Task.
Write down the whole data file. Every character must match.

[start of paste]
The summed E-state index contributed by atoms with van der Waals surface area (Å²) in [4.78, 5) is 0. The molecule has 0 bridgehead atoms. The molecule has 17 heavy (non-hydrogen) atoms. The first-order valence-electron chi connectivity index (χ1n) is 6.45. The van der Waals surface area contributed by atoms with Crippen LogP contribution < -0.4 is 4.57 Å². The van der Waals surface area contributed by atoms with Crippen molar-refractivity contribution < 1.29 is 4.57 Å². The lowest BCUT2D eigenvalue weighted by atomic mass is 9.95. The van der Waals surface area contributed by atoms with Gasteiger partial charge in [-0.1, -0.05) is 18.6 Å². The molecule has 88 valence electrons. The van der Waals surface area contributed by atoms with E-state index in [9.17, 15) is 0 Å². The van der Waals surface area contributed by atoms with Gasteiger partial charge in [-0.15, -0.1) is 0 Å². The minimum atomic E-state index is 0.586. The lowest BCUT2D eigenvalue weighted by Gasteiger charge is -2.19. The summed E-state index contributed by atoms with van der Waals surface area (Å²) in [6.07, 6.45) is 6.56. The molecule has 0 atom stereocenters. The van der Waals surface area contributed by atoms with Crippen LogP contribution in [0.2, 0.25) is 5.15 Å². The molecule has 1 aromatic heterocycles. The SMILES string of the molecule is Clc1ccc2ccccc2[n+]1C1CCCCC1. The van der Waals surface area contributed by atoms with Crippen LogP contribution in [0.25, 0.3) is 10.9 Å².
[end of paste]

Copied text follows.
The summed E-state index contributed by atoms with van der Waals surface area (Å²) in [4.78, 5) is 0. The molecule has 0 bridgehead atoms. The molecule has 17 heavy (non-hydrogen) atoms. The first-order valence-electron chi connectivity index (χ1n) is 6.45. The van der Waals surface area contributed by atoms with Crippen LogP contribution < -0.4 is 4.57 Å². The van der Waals surface area contributed by atoms with Crippen molar-refractivity contribution < 1.29 is 4.57 Å². The lowest BCUT2D eigenvalue weighted by atomic mass is 9.95. The van der Waals surface area contributed by atoms with Gasteiger partial charge in [-0.1, -0.05) is 18.6 Å². The molecule has 88 valence electrons. The van der Waals surface area contributed by atoms with E-state index in [9.17, 15) is 0 Å². The van der Waals surface area contributed by atoms with Gasteiger partial charge in [-0.15, -0.1) is 0 Å². The minimum atomic E-state index is 0.586. The lowest BCUT2D eigenvalue weighted by Gasteiger charge is -2.19. The summed E-state index contributed by atoms with van der Waals surface area (Å²) in [6.07, 6.45) is 6.56. The molecule has 0 atom stereocenters. The van der Waals surface area contributed by atoms with Crippen LogP contribution in [0.2, 0.25) is 5.15 Å². The molecule has 1 aromatic heterocycles. The SMILES string of the molecule is Clc1ccc2ccccc2[n+]1C1CCCCC1. The van der Waals surface area contributed by atoms with Crippen LogP contribution in [0.25, 0.3) is 10.9 Å².